The Middle East Respiratory Syndrome (MERS) is viral respiratory illness that was first reported in Saudi Arabia in 2012. It is caused by a coronavirus called MERS-CoV.
How it is transmitted?
MERS-CoV has been shown to spread between people who are in close contact. This virus has spread from ill people to others through close contact, such as caring for or living with an infected person.
What are the symptoms?
Most people who have been confirmed to have MERS-CoV infection developed severe acute respiratory illness. They had fever, cough, and shortness of breath.
How many will die as a result of infection?
About 30% of people confirmed to have MERS-CoV infection have died. As you will see, the fatality rate of 30% is accurate, as it stands at 30.5% as of today.
Be Safe, Travel Safe
So far, all the cases have been linked to countries in the Arabian Peninsula. While there is no evidence of sustained spreading in community settings, it would be helpful to keep yourself informed about the incidences of MERS occurring, especially if you are going to travel to the middle-east region or near the region. Being a globalised economy and community, there is a real chance that someone infected would unknowingly travel to another region of the world which may cause another cluster of outbreak.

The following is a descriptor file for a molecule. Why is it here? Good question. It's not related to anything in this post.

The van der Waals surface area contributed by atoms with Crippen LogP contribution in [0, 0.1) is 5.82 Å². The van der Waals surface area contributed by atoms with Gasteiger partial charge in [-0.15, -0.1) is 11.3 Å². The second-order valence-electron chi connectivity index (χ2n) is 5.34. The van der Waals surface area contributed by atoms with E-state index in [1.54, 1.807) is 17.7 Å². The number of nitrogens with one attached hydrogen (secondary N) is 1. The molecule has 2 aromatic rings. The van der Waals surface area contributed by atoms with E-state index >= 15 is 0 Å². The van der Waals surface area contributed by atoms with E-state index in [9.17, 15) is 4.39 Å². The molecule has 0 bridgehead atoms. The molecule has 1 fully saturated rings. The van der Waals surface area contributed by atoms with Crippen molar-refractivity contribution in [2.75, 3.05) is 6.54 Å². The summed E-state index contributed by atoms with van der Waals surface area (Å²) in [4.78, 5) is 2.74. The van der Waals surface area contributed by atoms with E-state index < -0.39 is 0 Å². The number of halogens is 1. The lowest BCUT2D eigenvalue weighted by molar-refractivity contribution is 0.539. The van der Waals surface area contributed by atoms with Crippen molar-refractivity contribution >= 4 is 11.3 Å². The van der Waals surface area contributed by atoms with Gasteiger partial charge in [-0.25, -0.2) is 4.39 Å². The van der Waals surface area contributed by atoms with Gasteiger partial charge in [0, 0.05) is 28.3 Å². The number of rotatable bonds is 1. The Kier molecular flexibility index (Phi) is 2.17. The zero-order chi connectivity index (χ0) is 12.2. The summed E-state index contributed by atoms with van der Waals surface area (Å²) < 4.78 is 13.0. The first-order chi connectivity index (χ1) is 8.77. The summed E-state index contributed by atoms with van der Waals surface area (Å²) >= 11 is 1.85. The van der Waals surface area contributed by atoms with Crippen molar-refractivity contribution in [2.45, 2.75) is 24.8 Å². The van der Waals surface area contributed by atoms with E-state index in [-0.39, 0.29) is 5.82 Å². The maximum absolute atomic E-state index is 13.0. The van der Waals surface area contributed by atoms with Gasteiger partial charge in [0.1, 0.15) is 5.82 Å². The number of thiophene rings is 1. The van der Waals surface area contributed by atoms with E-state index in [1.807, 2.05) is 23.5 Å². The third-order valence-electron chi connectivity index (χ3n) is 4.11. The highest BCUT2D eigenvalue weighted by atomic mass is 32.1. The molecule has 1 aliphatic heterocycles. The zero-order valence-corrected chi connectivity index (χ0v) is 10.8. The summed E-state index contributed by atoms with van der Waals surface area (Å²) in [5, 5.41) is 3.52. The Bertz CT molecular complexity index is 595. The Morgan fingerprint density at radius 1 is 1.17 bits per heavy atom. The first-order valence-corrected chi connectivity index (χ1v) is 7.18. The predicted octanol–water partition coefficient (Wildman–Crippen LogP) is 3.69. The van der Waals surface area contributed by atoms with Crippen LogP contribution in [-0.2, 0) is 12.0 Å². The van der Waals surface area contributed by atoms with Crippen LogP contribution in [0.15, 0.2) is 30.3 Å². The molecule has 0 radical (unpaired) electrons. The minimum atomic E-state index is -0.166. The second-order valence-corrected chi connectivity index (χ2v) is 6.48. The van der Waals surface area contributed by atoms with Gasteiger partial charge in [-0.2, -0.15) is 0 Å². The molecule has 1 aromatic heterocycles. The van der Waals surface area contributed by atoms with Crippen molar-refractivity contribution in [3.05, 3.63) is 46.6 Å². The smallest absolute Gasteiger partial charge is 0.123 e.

To reduce the risk of exposure to MERS-CoV, when travelling to affected areas, maintain vigilant and adopt the following health precautions when overseas:
- Observe good personal hygiene at all times;
- Practise frequent hand washing (e.g. before handling food or eating, after going to toilet, or when hands are soiled);
- Avoid close contact with persons suffering from acute respiratory infections (e.g. someone who is coughing);
- Avoid contact with camels and other live farm or wild animals, including not visiting camel farms. If contact has been made, thoroughly wash hands with soap.
- Adopt good food safety and hygiene practices and avoid consuming unpasteurised milk, undercooked meats, raw fruits and vegetables (unless they have been peeled), or unsafe water.
If you become unwell…
If you or your fellow traveller(s) should become unwell with fever and cough while travelling in or if they had recent travel history (within 2 weeks) to any areas reporting human cases of MERS-CoV, remember to wear a surgical mask and seek medical attention promptly. They should inform the doctor of the areas that they have travelled to.
There is now a MERS CoronaMap that provides a real-time view of the status and spread of the MERS virus throughout the world (see sample below). The Corona Map was launched on 2 May 2014, becoming the first site to track the MERS coronavirus in realtime on the world map. The data is officially reported by WHO or the Ministry of Health of the respective country. Be safe, take care of yourself and adopt good practices when travelling.